Dec 31, 2011

Cosview MV200UM Digital Microscope Test Pics

Christmas has passed and I was lucky enough to receive some new test gear and a couple other items that will eventually find their way to this blog. It’s looking like 2012 will be an exciting year on To the Rails. For this post I decided to put up some test pictures from my new Cosview MV200UM digital microscope (featured in my Christmas Wish List). Check ‘em out.

This first picture is a little calibration photo I took using my new Neiko Digital Calipers. The software that comes with the Cosview microscope allows you to measure distances/radii based on your photos. You have to run a little calibration to begin with and enter your magnification scale manually in the process.
 







This picture is a close up (57x) of one of the random PCB solder practice boards I have lying around my bench. The large metal squares are the connecting pads for surface mount resistors/capacitors while the copper circles are vias that connect signal traces between different layers on the PCB. Just about any PCB with any level of sophistication has these all over the board.
 





Here is a shot of an IC wafer I got from Electronics Goldmine some time ago. I am still trying to figure out how to take decent pictures so this one didn’t turn out as well as I was hoping, but you can make out the etched traces of each individual IC on the wafer. We will go into IC manufacturing at some point in 2012.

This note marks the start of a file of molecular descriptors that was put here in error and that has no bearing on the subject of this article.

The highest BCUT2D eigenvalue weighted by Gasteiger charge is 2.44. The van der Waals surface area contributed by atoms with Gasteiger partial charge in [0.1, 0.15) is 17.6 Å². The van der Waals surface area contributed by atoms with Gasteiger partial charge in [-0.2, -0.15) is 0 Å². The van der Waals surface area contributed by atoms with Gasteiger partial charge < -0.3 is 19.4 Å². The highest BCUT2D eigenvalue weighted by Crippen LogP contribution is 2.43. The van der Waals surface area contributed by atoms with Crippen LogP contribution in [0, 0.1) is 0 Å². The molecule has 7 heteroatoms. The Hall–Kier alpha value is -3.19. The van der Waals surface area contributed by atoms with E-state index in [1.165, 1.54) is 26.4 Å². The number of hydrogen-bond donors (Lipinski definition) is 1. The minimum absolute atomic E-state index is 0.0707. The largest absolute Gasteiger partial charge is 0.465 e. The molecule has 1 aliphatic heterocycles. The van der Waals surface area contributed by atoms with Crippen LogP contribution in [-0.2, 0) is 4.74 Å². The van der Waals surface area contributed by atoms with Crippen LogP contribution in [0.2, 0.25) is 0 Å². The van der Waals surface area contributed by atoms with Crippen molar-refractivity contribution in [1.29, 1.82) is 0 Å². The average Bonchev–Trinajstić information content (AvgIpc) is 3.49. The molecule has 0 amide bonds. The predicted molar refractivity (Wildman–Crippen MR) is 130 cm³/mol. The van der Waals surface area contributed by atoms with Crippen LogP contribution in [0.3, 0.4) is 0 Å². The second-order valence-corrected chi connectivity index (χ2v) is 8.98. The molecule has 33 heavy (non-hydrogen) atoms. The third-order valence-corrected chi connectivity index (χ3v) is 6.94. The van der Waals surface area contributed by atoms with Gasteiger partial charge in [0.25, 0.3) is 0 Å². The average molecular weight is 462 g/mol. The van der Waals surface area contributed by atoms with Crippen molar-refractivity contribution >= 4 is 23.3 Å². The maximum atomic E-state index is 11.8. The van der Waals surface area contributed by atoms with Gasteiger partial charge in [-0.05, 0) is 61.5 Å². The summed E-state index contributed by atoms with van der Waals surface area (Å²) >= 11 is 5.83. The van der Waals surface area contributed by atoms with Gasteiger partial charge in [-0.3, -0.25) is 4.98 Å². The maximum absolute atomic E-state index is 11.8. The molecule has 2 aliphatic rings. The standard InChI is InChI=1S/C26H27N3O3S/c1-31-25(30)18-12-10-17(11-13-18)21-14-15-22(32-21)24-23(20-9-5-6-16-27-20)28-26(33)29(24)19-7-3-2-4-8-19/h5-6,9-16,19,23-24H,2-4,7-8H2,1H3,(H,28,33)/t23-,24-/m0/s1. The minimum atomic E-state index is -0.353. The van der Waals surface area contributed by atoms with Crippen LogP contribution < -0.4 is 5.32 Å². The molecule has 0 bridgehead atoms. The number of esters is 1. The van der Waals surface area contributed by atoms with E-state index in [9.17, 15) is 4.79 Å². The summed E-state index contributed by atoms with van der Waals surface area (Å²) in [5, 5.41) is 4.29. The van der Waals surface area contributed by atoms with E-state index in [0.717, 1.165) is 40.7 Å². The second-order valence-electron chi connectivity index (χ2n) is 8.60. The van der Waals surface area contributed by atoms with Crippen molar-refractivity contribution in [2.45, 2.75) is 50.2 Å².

Pretty standard still frame of a populated PCB here. This is the sort of image I expect to take a lot of going forward. I mainly wanted this microscope camera so that I can check for solder bridges and short circuits so if I find anything interesting or worth showing I will definitely post it. Eventually, I want to incorporate some teardowns on this blog so I am hoping to master these circuit close ups.





In my last test image you can see another IC die. This one is different from the first because it zoomed in on the traces of a single IC rather than looking at wafer, which contains many complete IC etchings. If you don’t know or don’t care to know what any of that means then just stare at the pretty colors for awhile. The blue dot in the center is a mark to indicate that the IC is defective in some way.

3 comments:

Noah Ryan said...

Those pictures are amazing.

Joel Ryan said...

You should submit them to an art gallery. I swear you would get in. I'll help you write a statement about how they view technology from a new angle, depicting the physicality of these machines which rule our lives, but whose inner workings are so poorly understood by the masses.

Geoffrey Hunter said...

Nice pics! I'm trying to get a microscope working for these purposes also.

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